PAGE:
“Build products people lust after”
This is the advice given by the founders of Atlassian during the Atlassian Starter Day conference and it spurred me to write about Evernote (with a dash of Safari 5).
I have had Evernote on my laptop for a while but since I have been using my iphone more recently I’ve really become enamoured with Evernote. First off the caveats. I am not nor have I ever been an Evernote employee, I am not an Evernote superuser—yet, and this is just a pie-in-the-sky blog post.
At a number of technical conferences I have heard a lot of talk about workflow and the problem with getting writers to forsake word. And in response to that John Maxwell and his Mpub gang have been promoting the web first approach to publishing, Hugh McGuire is on board and since then lots of people are coming out of the woodwork saying yeah we do that, and it has become obvious that there are lots of tools that are available to make this change.
I am thinking Evernote which launched in April 2008 and now has over 3 million users has a role to play in this discussion.
Evernote is a free suite of software and services designed for notetaking and archival. A “note” can be a piece of formattable text, a full webpage or webpage excerpt, a photograph, a voice memo, or a handwritten “ink” note. Notes can also have file attachments. Notes can then be sorted into folders, tagged, annotated, edited, given comments, and searched.
Not to mention you can sync between your mobile and laptop, add it as a gadget to gmail, google wave, and grab tweets using seesmic. On top of all this the Canon P-150 scanner comes with two Evernote-optimized settings, perfect for scans of documents, business cards and handwritten notes. With a push of a button your scans are sent to Evernote.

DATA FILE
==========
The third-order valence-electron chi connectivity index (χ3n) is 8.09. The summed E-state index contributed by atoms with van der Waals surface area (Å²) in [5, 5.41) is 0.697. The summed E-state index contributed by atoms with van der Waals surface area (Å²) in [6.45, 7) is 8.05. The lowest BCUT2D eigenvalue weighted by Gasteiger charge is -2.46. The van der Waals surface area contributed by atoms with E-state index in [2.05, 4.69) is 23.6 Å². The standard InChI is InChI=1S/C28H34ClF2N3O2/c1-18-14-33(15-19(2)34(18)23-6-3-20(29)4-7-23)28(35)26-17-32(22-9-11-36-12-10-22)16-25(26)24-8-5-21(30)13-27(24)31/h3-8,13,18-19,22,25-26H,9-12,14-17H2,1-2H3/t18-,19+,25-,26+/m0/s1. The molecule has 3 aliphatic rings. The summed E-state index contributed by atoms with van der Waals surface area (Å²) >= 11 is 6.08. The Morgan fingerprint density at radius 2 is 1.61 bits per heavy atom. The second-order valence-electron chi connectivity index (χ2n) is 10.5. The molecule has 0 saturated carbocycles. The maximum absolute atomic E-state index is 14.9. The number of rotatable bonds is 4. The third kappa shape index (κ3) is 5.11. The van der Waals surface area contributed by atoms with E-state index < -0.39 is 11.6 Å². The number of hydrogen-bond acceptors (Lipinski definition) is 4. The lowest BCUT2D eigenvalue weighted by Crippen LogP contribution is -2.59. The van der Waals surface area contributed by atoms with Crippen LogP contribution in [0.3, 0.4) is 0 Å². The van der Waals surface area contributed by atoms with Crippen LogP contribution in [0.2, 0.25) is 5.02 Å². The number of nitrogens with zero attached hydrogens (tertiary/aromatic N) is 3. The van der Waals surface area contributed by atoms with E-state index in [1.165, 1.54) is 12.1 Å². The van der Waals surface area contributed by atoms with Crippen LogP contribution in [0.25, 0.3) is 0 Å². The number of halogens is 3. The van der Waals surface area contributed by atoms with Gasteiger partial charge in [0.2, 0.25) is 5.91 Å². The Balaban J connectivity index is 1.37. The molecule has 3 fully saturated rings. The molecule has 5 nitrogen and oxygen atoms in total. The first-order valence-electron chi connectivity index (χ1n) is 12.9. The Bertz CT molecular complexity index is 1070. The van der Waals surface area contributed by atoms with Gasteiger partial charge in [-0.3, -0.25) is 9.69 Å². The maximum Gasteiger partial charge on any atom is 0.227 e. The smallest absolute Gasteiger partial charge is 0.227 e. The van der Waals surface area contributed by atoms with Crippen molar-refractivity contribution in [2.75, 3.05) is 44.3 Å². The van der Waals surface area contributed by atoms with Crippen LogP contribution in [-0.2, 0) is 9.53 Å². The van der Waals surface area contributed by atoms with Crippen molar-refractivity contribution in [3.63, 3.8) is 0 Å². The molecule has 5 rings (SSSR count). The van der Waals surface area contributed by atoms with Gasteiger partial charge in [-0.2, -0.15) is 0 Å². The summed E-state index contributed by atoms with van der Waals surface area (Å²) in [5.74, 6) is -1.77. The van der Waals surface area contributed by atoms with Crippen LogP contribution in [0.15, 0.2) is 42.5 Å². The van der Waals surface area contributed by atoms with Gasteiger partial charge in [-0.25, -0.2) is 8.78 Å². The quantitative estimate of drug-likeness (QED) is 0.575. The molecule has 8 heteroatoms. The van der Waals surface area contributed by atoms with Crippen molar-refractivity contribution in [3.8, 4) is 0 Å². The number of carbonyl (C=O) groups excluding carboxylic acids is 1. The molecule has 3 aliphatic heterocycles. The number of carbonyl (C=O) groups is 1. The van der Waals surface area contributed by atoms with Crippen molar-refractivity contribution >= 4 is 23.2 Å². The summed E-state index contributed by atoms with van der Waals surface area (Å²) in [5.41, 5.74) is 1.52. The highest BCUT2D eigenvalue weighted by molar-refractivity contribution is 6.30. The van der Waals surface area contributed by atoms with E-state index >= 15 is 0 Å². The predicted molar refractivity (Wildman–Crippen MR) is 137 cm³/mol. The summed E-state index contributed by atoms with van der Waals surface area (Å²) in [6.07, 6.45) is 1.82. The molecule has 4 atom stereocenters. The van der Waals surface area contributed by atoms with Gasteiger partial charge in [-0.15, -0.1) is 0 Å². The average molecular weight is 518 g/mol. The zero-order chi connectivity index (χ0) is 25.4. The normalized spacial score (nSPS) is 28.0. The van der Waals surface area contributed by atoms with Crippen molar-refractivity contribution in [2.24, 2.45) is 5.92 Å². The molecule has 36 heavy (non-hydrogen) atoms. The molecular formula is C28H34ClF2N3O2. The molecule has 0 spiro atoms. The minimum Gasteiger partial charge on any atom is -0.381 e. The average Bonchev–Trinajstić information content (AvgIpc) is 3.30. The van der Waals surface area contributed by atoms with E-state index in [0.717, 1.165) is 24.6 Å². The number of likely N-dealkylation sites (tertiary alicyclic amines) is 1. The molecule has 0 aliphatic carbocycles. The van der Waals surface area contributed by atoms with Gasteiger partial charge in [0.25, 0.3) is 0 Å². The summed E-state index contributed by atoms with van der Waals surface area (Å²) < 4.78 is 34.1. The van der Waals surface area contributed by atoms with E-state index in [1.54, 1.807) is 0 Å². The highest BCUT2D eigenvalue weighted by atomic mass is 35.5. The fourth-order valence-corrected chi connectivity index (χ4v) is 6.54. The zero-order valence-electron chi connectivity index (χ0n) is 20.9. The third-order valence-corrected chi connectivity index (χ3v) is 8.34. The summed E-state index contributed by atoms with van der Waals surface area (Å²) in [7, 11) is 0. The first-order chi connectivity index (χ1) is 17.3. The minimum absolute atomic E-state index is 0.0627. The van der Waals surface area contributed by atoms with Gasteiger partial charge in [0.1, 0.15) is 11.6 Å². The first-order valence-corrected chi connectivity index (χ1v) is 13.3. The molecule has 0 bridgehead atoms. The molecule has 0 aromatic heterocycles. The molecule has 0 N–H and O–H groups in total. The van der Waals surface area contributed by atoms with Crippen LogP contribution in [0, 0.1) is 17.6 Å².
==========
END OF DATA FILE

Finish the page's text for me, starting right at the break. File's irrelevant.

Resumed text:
So my point is Evernote is a great research tool but it can also be used to create ePubs. As an experiment I used Evernote to grab some web clippings, take some photos, and create original text. I tagged each of my notes for semantic purposes and then I exported my notes as html. It exports as xhtml which I imported into Sigil added some more metadata and saved it as an ePub. Then I opened Calibre, added my new ePub, converted it to mobi and opened it in the Kindle.
I was just goofing around with a proof of concept that I haven’t really dug too deeply into but wow I thought, that was easy and Evernote made it dead simple from beginning, building my “book” with my iphone and laptop, to almost the end. I do plan to play more with this so will keep you posted (one thing I haven’t tested out with Evernote is it’s sharing ability i.e collaboration but I plan on attending one of Evernote’s new meetup events to get more ideas).
So where does Safari 5 come in? Well Apple just released this browser upgrade and one of the things it includes is a built in Reader widget. You browse to a page that has articles on it like …….
click the reader button to get this….
right click and add the page to Evernote…..
How sweet is that?